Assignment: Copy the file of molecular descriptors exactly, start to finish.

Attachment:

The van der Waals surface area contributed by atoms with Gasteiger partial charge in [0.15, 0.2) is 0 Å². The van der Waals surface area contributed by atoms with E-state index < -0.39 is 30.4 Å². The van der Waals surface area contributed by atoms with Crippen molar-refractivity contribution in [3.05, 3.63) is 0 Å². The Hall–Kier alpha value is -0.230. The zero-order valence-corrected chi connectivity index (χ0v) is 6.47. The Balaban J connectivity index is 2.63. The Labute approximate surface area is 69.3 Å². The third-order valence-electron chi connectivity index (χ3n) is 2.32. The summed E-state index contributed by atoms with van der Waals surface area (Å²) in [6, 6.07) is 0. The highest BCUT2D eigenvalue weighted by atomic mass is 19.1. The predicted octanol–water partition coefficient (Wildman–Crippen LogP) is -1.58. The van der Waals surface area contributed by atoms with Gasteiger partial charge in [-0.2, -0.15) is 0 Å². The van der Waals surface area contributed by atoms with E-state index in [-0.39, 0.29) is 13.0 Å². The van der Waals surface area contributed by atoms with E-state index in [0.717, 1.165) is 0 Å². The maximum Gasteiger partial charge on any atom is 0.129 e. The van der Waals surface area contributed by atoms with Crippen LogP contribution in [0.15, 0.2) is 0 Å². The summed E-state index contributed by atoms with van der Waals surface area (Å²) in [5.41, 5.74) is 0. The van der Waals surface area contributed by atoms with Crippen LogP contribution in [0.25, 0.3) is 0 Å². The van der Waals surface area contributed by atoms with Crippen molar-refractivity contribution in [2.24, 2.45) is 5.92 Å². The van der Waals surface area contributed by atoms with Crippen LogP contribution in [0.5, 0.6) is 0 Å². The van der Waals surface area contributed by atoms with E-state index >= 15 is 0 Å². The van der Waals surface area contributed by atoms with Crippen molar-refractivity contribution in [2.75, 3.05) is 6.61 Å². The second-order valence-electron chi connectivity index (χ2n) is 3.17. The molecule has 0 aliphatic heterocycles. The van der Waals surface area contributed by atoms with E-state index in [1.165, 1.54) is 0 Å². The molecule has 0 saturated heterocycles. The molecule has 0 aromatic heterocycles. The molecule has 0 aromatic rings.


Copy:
The van der Waals surface area contributed by atoms with Gasteiger partial charge in [0.15, 0.2) is 0 Å². The van der Waals surface area contributed by atoms with E-state index < -0.39 is 30.4 Å². The van der Waals surface area contributed by atoms with Crippen molar-refractivity contribution in [3.05, 3.63) is 0 Å². The Hall–Kier alpha value is -0.230. The zero-order valence-corrected chi connectivity index (χ0v) is 6.47. The Balaban J connectivity index is 2.63. The Labute approximate surface area is 69.3 Å². The third-order valence-electron chi connectivity index (χ3n) is 2.32. The summed E-state index contributed by atoms with van der Waals surface area (Å²) in [6, 6.07) is 0. The highest BCUT2D eigenvalue weighted by atomic mass is 19.1. The predicted octanol–water partition coefficient (Wildman–Crippen LogP) is -1.58. The van der Waals surface area contributed by atoms with Gasteiger partial charge in [-0.2, -0.15) is 0 Å². The van der Waals surface area contributed by atoms with E-state index in [-0.39, 0.29) is 13.0 Å². The van der Waals surface area contributed by atoms with E-state index in [0.717, 1.165) is 0 Å². The maximum Gasteiger partial charge on any atom is 0.129 e. The van der Waals surface area contributed by atoms with Crippen LogP contribution in [0.15, 0.2) is 0 Å². The summed E-state index contributed by atoms with van der Waals surface area (Å²) in [5.41, 5.74) is 0. The van der Waals surface area contributed by atoms with Crippen LogP contribution in [0.25, 0.3) is 0 Å². The van der Waals surface area contributed by atoms with Crippen molar-refractivity contribution in [2.24, 2.45) is 5.92 Å². The van der Waals surface area contributed by atoms with Crippen LogP contribution in [0.5, 0.6) is 0 Å². The van der Waals surface area contributed by atoms with E-state index >= 15 is 0 Å². The van der Waals surface area contributed by atoms with Crippen molar-refractivity contribution in [2.75, 3.05) is 6.61 Å². The second-order valence-electron chi connectivity index (χ2n) is 3.17. The molecule has 0 aliphatic heterocycles. The van der Waals surface area contributed by atoms with E-state index in [1.165, 1.54) is 0 Å². The molecule has 0 saturated heterocycles. The molecule has 0 aromatic heterocycles. The molecule has 0 aromatic rings.